20 September, 2007

European Food Experience - Estonia

The exchange rate is favourable for all Western travellers in Estonia, making the presence of a kitchen for prepping your own meals in the hostel quite unnecessary. But what’s the food like? There are plenty of places around town offering traditional Estonian food - there’s a lot of meat, especially pork, and potatoes involved, not surprisingly (I saw through a window of one restaurant people sitting down to a plate of shank the size of a log). Soups feature, as does fish, such as salmon. Although Tallinn is only on the cusp of mega-tourism, there are a lot of restaurants plying the cashed-up tourist trade, with waiters in costume, offering ‘traditional medieval banquets’.

Not my scene. I ate three times at Kompressor, on Rataskaevu. It’s one room, filled with large, sturdy, round wooden tables, and feels like a bit of a student haunt. There were always lots of locals. It’s known for its pancakes, which cost between EEK40-50 (about €3).
I sampled the smoked chicken and fetta, which came with a sauce that would have sat well with a prawn cocktail!. It perhaps wasn’t the greatest example, the fetta being relegated to one ‘corner’, and predictably the last one I ate, but it’s great value for money.

I was better served by their soups. First up I had sjetlana, a Russian meat soup (a quick google search came up with this recipe, in Estonian!) It came with a very tomatoey, spiced broth, covering diced sausage, olives, onion, celery, gherkin, lime and with sour cream (a ubiquitous Estonian ingredient) squirted on top. The olives didn’t really work - everything else was a much more sour taste and they were far too salty and, well, mediterranean. I was happier with the sauerkraut soup (again, note ever-present sour cream).
I ordered this with the fried potato balls with garlic sauce that I’d noticed on previous visits. Given the soup came, as always, with both white and rye bread, it was way more food than I could have eaten, and I was already pitying the person who would be sitting next to me on a plane in a few hours!

The day of pastry: On my third day in Estonia I went to Parnu, on the coast, breakfasting first in Tallinn at Cafe Matilda on L├╝hike Jalg. Just look at what I ate and tell me you don’t want one right now!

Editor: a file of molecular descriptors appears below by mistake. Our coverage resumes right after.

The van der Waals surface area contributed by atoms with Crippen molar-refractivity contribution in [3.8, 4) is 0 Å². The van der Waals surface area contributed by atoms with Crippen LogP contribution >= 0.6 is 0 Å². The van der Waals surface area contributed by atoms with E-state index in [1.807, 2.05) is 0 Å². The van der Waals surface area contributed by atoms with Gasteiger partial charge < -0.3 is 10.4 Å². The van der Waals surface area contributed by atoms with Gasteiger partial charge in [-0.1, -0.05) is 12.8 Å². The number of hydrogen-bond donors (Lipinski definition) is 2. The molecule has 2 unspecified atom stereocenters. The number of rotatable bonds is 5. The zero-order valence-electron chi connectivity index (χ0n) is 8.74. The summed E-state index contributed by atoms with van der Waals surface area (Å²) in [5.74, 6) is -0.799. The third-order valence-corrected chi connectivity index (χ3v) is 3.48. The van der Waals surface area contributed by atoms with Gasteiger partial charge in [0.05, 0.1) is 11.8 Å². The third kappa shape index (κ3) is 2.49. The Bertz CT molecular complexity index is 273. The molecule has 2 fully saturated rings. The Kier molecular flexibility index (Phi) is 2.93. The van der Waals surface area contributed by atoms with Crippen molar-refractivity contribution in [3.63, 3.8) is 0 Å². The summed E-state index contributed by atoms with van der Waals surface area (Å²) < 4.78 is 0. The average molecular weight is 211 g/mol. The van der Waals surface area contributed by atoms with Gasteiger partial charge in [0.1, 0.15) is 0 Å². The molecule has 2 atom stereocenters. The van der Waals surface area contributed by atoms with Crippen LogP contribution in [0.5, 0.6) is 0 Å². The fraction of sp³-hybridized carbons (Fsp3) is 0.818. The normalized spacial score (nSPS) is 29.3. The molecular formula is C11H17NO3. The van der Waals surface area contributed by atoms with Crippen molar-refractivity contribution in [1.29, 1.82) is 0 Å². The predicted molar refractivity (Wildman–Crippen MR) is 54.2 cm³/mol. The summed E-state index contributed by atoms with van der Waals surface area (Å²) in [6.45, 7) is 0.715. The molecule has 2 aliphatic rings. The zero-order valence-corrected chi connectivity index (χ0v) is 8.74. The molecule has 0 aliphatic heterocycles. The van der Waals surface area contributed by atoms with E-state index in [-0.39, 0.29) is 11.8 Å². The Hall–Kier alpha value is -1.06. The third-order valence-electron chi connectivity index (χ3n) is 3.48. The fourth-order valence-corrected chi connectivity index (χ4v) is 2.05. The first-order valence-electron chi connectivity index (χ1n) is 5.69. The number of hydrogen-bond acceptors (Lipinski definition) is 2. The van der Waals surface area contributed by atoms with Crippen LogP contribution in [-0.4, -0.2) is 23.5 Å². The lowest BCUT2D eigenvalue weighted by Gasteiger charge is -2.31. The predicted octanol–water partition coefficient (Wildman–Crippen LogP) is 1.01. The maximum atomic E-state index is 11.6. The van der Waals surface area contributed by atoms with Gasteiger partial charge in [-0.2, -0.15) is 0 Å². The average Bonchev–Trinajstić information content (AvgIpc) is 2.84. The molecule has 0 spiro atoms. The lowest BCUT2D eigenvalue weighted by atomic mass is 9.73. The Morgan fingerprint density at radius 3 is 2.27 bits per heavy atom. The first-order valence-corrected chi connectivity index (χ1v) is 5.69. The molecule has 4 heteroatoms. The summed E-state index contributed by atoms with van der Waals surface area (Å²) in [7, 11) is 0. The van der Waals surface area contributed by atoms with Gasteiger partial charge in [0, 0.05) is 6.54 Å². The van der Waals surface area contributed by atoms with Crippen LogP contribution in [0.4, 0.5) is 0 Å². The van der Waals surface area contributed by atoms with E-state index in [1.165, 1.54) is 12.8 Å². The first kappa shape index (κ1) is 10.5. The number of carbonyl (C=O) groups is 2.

This was a pohla besee korv. It’s a tart base, layered with raspberry jam, then filled with blueberry, gooey meringue, almonds and redcurrants, then with the hard meringue shell on top. It was sweet, hearty, filling and felt entirely appropriate to start the day! The kiraleesai, or cinnamon scroll, I held over for lunch. Afternoon tea was a moosi pall, near enough to a jam doughnut.By dinner I felt the distinct need to rectify my exclusively pastry-based diet, and hit upon grilled pork with baked mushroom, onion and pepper mix, at Karja Kelder, reputedly Tallinn’s oldest pub.Sour cream on the salad, of course, but lots of well treated meat with fresh and crisp vegies. And it cost about €3.50.

Far more than the food though, what I loved in Estonia was the pear cider. Has anyone come across it in Australia? Saku Kiss was the most common brand over there, but I doubt it would be exported much.


  1. Just came across this post when googling for something else. It's always interesting to read about people's experiences of Estonian food :)

    Some spelling/translation help (Estonian is not the easiest language, I know):
    pohla besee korv - lingonberry meringue tart (not raspberry-blueberry)

    kiraleesai - kaneelisai (cinnamon bun)

    sjetlana - seljanka (solyanka soup - I actually made some for dinner tonight, and topped it with sour cream, of course :)

    PS Not all medieval restaurants are dire - some of them are really cool and even frequented by the locals, trust me :)

  2. Thanks for the feedback! I'm having fond memories of those pastries and pancakes :) And I'd forgotten about the last comment in the post - in the last year or so pear cider has become wildly fashionable over here. You can hardly go out without seeing it on tap.